You wouldn’t think there could be much heritage in a car like the Honda Civic Tourer, but you’d be surprised.

In 1998, Honda unveiled the Civic Aerodeck, a model designed for Europe and built at the company’s manufacturing plant in Swindon.

Sixteen years later, and with some of those same engineers working on the project, the estate body shape returns to the Civic range in the form of the new Civic Tourer.

The new Tourer gains 235mm in length, much of it behind the rear wheels, but it remains one of the more compact estate models in its segment.

The Tourer also gains the same updates as the 2014 Civic hatchback such as the black trim on the front bumper, but to our eyes the shape is somehow sharper, with a disguised D-pillar hidden behind the window line, a subtle roof spoiler, and a sleek tailgate that allows greater rearward visibility than in the hatch.

The cabin is much as we’re used to, with an excellent range of adjustment to both seats and steering wheel, and a handy number of storage spaces for everyday clutter, including a useful phone holder on the underside of the central armrest.

The dash wraps appealingly around the driver and the controls are all sited where you’d generally expect them, although the optional satnav of our test car does feel a little dated in comparison to that of, say, a Mazda3.

The chunky steering wheel feels great in the hands, and the instruments – which continue the split-level theme of a centrally-mounted rev counter and a high-level speedo – remain a model of clarity.

Rear seat passengers should have little to complain about, and Honda’s famous Magic Seats carry across from the hatchback to the Tourer: fold the seat backs forward, and the seat base drops down to form an almost completely flat floor. Alternatively, flip the seat bases up and tall loads like mountain bikes can be carried easily, an arrangement made possible by the fuel tank’s location underneath the front seats.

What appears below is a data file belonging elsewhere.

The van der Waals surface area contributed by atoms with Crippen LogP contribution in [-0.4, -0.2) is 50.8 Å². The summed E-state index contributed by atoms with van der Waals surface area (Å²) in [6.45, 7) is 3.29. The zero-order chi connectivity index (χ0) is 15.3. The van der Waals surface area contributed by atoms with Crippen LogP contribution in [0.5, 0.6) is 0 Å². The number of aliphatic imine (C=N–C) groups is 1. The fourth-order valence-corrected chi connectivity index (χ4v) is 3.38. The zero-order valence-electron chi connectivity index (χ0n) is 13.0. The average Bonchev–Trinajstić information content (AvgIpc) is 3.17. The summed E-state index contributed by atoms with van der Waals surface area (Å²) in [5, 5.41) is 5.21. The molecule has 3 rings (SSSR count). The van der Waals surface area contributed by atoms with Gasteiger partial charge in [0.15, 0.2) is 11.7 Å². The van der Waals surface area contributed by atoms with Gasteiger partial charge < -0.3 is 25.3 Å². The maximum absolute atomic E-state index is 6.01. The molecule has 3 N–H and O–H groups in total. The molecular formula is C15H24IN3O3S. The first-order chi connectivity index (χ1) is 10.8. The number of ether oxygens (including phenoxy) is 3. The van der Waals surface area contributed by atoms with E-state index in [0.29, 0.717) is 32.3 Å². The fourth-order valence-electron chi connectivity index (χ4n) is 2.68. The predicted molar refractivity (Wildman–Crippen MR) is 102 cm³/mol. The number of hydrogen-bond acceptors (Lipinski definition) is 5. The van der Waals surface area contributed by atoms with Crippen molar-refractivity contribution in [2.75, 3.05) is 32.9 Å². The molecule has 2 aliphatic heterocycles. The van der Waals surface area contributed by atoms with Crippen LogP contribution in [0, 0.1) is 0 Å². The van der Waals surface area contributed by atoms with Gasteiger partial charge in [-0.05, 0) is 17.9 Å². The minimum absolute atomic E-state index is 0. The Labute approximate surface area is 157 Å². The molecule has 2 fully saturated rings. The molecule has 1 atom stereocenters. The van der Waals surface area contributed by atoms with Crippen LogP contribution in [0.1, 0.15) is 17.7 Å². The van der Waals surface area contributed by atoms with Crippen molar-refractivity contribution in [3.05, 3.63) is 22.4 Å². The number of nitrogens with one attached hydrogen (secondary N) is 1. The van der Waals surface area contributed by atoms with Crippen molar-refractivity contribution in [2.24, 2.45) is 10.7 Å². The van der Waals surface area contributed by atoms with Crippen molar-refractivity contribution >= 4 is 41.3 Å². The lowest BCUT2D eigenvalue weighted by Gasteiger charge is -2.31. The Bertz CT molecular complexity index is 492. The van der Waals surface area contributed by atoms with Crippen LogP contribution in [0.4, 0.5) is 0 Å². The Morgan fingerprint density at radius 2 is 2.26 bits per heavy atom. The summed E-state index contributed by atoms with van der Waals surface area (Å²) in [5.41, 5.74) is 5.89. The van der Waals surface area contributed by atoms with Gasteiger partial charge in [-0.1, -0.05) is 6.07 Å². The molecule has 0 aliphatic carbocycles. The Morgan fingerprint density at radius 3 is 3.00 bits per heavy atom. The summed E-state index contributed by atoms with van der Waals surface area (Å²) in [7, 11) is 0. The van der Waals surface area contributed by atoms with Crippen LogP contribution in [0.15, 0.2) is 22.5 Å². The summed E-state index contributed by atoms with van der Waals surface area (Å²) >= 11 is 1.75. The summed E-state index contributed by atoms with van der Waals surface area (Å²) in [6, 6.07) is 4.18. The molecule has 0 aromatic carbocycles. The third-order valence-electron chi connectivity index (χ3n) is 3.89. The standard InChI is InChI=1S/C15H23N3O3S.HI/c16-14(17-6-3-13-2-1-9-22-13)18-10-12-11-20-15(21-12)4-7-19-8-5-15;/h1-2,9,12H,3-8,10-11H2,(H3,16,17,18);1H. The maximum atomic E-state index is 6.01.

Of course, as an estate car, cargo space is the headline act, and here the new Tourer doesn’t disappoint. The boot features a low sill and wide aperture to make loading easy, and there’s an underfloor compartment that’s been increased from the hatchback’s 75 litres to 117 litres. There’s also a separate compartment to store the flexible load cover when it’s not in use.

With the rear seats in place the Tourer gains 147 litres over the hatchback with 624 litres, rising to 1,668 litres with the seats folded and loaded to the ceiling. That’s an increase of 290 litres, and a useful 48 litres more than a Golf Estate.

Two engines are available in the Tourer starting with a 1.8-litre petrol unit 142PS, while diesel arrives in the form of the company’s new 1.6-litre unit with 120PS and a chunky 300Nm of torque. The smaller 1.4-litre petrol isn’t offered in the Tourer, and only the 1.8 is available with automatic transmission.

The diesel’s the one to go for, though, and although it’s marginally behind in terms of its 0-62mph time (10.1 seconds vs. 9.2), it’s substantially more economical with government figures of 74.3mpg on the combined cycle versus the petrol’s 45.6mpg. The diesel’s also free to tax, with CO2 emissions of 99 g/km placing it in VED Band A, while the 1.8’s 146 g/km wedges it into Band F with a £140/pa road tax bill.